Definition of Expunction

1. Noun. Deletion by an act of expunging or erasing.

Exact synonyms: Erasure, Expunging
Generic synonyms: Deletion
Derivative terms: Erase, Erase, Expunge, Expunge



Definition of Expunction

1. n. The act of expunging or erasing; the condition of being expunged.

Definition of Expunction

1. Noun. The act of expunging or erasing. ¹

2. Noun. The condition of being expunged. ¹

¹ Source: wiktionary.com

Definition of Expunction

1. [n -S]

Expunction Pictures

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Lexicographical Neighbors of Expunction

expuition
expulsatory
expulse
expulsed
expulses
expulsing
expulsion
expulsionism
expulsionist
expulsionists
expulsions
expulsive
expulsive pains
expunct
expuncted
expunction (current term)
expunctions
expuncts
expunge
expunged
expungement
expungements
expunger
expungers
expunges
expunging
expurgate
expurgated
expurgates
expurgating

Literary usage of Expunction

Below you will find example usage of this term as found in modern and/or classical literature:

1. The Indian Calendar: With Tables for the Conversion of Hindu and Muhammadan by Robert Sewell, Śaṅkara Bālakr̥shṇa Dīkshita (1896)
"So that one expunction is due in every period of 85^ solar years. ... Indeed if there were no such practice there would be no occasion for an expunction. ..."

2. Seven Decades of the Union: The Humanities and Materialism, Illustrated by a by Henry Alexander Wise (1881)
"... of the Senate—"Three Millions Bill"—Action of Virginia Legislature on expunction—Mr. BW Leigh—Mr. Tyler's Resignation of his Seat in the Senate, ..."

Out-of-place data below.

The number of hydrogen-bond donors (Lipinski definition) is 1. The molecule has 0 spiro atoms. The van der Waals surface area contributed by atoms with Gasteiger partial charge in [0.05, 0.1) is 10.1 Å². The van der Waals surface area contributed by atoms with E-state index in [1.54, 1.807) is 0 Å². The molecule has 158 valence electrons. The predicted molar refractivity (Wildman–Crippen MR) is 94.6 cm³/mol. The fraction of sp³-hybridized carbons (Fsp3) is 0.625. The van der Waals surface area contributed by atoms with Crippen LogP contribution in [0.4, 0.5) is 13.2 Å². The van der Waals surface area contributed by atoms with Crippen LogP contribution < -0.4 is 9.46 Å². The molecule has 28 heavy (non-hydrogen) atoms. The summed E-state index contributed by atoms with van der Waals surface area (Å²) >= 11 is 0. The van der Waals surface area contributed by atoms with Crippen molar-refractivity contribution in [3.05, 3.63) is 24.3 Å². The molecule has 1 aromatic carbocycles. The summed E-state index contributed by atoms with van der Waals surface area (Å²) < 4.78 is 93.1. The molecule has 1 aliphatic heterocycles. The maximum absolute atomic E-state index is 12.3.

3. The History of Party: From the Rise of the Whig and Tory Factions, in the by George Wingrove Cooke (1837)
"... Rockingham administration—Pacification of Ireland—Economical reform—expunction of the votes upon the Middlesex election —Parliamentary reform—Opinions ..."

4. Patent and Trade Mark Laws of the World by Berthold Singer (1911)
"... or, if the expunction cannot otherwise be effected, the goods or the vessels or the wrappers containing the same shall be destroyed, providing they are ..."

5. History of Methodism in Texas by Homer S. Thrall (1872)
"... to nse the language of the journal, "the expunction of the rule against buying men, women, and children, with an intention to enslave them. ..."

6. Abridgment of the Debates of Congress, from 1789 to 1856: From Gales and by United States Congress, Thomas Hart Benton (1860)
"But it is said that the present resolution does not contemplate an actual expunction or obliteration of the passage, but merely a typical one. ..."

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